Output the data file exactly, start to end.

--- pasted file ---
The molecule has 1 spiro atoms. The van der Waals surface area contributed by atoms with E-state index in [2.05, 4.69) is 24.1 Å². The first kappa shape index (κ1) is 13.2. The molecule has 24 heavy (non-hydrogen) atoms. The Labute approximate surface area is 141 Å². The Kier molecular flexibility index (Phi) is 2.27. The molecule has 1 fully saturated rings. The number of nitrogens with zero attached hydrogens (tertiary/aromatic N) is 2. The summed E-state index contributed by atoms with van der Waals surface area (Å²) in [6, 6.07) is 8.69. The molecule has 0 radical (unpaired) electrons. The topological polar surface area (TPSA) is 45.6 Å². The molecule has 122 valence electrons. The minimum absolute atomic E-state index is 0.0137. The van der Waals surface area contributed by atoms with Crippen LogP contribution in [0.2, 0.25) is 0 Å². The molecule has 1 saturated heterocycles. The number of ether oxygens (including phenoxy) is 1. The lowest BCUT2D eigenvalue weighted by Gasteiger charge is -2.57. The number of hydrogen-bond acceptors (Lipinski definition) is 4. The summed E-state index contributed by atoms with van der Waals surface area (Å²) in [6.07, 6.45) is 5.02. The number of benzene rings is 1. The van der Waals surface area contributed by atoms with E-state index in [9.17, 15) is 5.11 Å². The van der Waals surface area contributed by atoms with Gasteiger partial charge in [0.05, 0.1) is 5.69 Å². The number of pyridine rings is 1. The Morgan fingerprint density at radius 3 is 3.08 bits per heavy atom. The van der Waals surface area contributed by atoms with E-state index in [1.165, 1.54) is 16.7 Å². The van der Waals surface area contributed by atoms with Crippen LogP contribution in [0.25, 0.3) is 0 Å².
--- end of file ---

The molecule has 1 spiro atoms. The van der Waals surface area contributed by atoms with E-state index in [2.05, 4.69) is 24.1 Å². The first kappa shape index (κ1) is 13.2. The molecule has 24 heavy (non-hydrogen) atoms. The Labute approximate surface area is 141 Å². The Kier molecular flexibility index (Phi) is 2.27. The molecule has 1 fully saturated rings. The number of nitrogens with zero attached hydrogens (tertiary/aromatic N) is 2. The summed E-state index contributed by atoms with van der Waals surface area (Å²) in [6, 6.07) is 8.69. The molecule has 0 radical (unpaired) electrons. The topological polar surface area (TPSA) is 45.6 Å². The molecule has 122 valence electrons. The minimum absolute atomic E-state index is 0.0137. The van der Waals surface area contributed by atoms with Crippen LogP contribution in [0.2, 0.25) is 0 Å². The molecule has 1 saturated heterocycles. The number of ether oxygens (including phenoxy) is 1. The lowest BCUT2D eigenvalue weighted by Gasteiger charge is -2.57. The number of hydrogen-bond acceptors (Lipinski definition) is 4. The summed E-state index contributed by atoms with van der Waals surface area (Å²) in [6.07, 6.45) is 5.02. The number of benzene rings is 1. The van der Waals surface area contributed by atoms with E-state index in [9.17, 15) is 5.11 Å². The van der Waals surface area contributed by atoms with Gasteiger partial charge in [0.05, 0.1) is 5.69 Å². The number of pyridine rings is 1. The Morgan fingerprint density at radius 3 is 3.08 bits per heavy atom. The van der Waals surface area contributed by atoms with E-state index in [1.165, 1.54) is 16.7 Å². The van der Waals surface area contributed by atoms with Crippen LogP contribution in [0.25, 0.3) is 0 Å².